Opponents of the Thirty Meter Telescope expressed outraged Monday night about rules the University of Hawaii is proposing for Mauna Kea governing public and commercial activity that they said would exempt the university and hurt Native Hawaiians.
Healani Sonoda-Pale, chairwoman of Ka Lahui Hawaii, said UH “wouldn’t even try to promulgate rules if it wasn’t for TMT. There hasn’t been rules for decades since they started doing astronomy on the mauna (mountain).
“They’re trying to push rules now because they want to build TMT.”
UH, which manages the land, held the first of four meetings in Hawaii at Manoa Elementary School Monday to take testimony on the proposed rules, and many attendees held signs and voiced their opposition. Some objected to only one meeting on Oahu, two on Hawaii island and one on Maui but none on the other islands.
The current draft of proposed administrative rules was prepared after feedback from a first round of public hearings last year, and shared with the public during a three-month process that started in January. On April 18, the UH Board of Regents approved holding a second round of public hearings on this version.
The proposed changes include restrictions on commercial tours, limits snow play, prohibits drones and remote controlled terrestrial vehicles, and establishes fines for breaking rules. If approved by the regents, the rules will proceed through the administrative rules process, and go to the governor for final review and approval.
Some Native Hawaiians oppose the telescope project for religious, cultural and other reasons.
Lynette Cruz, president of Hui Aloha Aina o Kalei Maile Alii, said before the meeting, “Our concern is always, does the state of Hawaii have jurisdiction to do anything in terms of development in places considered sacred?
“Americans believe they have the right to do whatever they please,” she said, adding they come with power and money against protectors of what is sacred.
The cultural-recommendation portion of the environmental impact statement for TMT recommended no development, but that was redacted from subsequent versions of the EIS, Cruz said. “Unless the mountain blows up and rains destruction on the telescope, we just have to keep saying no.”
Many testifying said that the rules marginalize Hawaiian practitioners, and accuse UH of being inspired “not by celestial studies, but by money,” as Manu Kaiama, a Hawaiian Studies professor at the UH, said.
They accused UH of pretending to include Native Hawaiians, allocating pennies for scholarships to Hawaiians.
The proposed administrative rules do not directly address the telescope but UH English professor Candace Fujikani said they were written to facilitate the building of TMT. They prohibit removing, damaging or disturbing paleontological, historical and prehistorical remains. Yet UH is leading the charge to do these very things, and the rules exempt UH from these rules, she said.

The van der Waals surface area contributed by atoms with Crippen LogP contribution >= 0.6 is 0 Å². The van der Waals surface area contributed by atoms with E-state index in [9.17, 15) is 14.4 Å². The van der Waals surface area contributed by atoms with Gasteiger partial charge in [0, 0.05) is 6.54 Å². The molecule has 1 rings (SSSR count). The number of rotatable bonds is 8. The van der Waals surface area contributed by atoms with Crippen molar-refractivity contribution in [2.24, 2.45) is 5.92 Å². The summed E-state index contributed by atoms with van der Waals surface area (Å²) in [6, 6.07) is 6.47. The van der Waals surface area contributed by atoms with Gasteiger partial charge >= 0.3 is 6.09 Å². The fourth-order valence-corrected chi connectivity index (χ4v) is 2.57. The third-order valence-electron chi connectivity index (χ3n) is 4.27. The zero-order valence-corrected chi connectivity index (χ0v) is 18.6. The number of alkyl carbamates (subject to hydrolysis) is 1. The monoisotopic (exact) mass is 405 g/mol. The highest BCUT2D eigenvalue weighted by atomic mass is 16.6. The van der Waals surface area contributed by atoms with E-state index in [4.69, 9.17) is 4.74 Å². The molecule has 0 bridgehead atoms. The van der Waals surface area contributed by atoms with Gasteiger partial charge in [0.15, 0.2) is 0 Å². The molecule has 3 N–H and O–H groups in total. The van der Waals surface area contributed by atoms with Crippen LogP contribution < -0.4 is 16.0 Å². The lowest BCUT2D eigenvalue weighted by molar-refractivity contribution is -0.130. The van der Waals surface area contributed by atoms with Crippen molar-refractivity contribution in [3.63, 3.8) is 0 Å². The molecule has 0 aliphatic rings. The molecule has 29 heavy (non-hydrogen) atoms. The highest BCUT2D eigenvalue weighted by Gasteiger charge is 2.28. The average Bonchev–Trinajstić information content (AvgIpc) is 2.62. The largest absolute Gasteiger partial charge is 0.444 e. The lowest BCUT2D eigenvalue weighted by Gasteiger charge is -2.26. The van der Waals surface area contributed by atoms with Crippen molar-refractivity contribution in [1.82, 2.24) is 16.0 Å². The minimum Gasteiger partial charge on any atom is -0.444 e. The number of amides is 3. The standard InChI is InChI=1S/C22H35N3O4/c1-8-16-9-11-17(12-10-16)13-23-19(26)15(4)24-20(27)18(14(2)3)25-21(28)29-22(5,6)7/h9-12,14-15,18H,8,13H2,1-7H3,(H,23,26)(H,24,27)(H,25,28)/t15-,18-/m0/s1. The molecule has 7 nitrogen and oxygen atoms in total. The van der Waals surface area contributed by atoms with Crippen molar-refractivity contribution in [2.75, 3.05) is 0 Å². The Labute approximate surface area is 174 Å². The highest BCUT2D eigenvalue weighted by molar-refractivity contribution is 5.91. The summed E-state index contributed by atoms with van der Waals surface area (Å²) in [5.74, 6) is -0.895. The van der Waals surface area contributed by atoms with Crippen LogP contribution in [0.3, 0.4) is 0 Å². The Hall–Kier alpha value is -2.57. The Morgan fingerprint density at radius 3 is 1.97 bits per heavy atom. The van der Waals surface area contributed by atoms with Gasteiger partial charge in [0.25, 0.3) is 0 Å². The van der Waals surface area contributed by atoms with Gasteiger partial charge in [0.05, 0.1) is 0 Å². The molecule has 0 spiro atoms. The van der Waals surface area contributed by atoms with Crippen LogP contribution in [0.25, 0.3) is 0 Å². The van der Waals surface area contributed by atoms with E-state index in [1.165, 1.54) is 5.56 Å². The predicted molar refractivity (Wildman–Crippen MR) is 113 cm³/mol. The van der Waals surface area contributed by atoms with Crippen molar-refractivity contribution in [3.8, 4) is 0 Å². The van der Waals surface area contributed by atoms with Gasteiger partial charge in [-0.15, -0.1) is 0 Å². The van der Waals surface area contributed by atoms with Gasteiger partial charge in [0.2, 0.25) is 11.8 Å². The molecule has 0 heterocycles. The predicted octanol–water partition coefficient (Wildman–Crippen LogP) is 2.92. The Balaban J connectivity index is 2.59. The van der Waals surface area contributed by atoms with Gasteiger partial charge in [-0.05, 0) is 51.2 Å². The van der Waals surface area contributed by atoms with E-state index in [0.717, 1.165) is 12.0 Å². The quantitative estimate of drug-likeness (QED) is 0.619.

UH professor Cynthia Franklin said these “proposed rules are rife with hypocrisy. … They protect the telescope, not the mountain.” She said the protectors of the mountain include many UH faculty and students who remain steadfast in their opposition to TMT’s construction and are willing to put their bodies in the way of that construction because it violates academic principles and the cultural rights of kanaka maoli (Native Hawaiians).
She said UH President David Lassner has shown he sides with TMT and fails to respect the views of those in opposition. She objected to Lassner being given the power to administer rules that would criminalize rights to free speech and Native Hawaiians’ rights to protect their sacred mountain.
Mandy Fernandes, policy director of the ACLU of Hawaii, testified that these proposed rules might infringe on the constitutional rights of those seeking access for traditional, customary and religious practices and for those who want to engage in free speech against TMT. The ACLU also objected to the high fines ranging from $2,500 to $10,000 for subsequent violations. The ACLU called it “grossly disproportionate to the underlying offense.”
Greg Chun, senior adviser to UH on Mauna Kea, said the rules apply to public access and commercial activity and that commercial operators, UH and observatories are required to follow other rules, conditions and guidelines that may be even more restrictive. He said the fine schedules in the first draft were significantly reduced.
Luwella Leonardi, 71, of Waianae, who protested the bombing of Kahoolawe in 1978, said, “They are forcing these rules to interpret our religion, our spiritual believes, our cultural practices by their rules.”
Sonoda-Pale emphasized that Mauna Kea is sacred. “It’s our temple. They’re not concerned about keeping that place protected … but simply using rules to justify use of force against kanaka maoli,” she said.
Other public hearings are scheduled for:
>> Hawaii island: 5:30 to 7:30 p.m. today, Waiakea Elementary School, 180 W. Puainako St., Hilo.
>> Hawaii island: 5:30 to 7:30 p.m. Wednesday, Waikoloa Elementary and Middle School, 68-1730 Hooko St., Waikoloa.
>> Maui: 5:30 to 7:30 p.m. Friday at Pomaikai Elementary School, 4650 S. Kamehameha Ave., Kahului.
Anyone unable to attend a public hearing may submit written testimony regarding the proposed rules by mail to the UH System Government at UHHAR@hawaii.edu or through the university website at hawaii.edu/govrel/uhhar-testimony. All written submissions must be received at or prior to closing of the last scheduled public hearing. All oral and written testimony is public information.
Star-Advertiser reporter Nina Wu contributed to this story.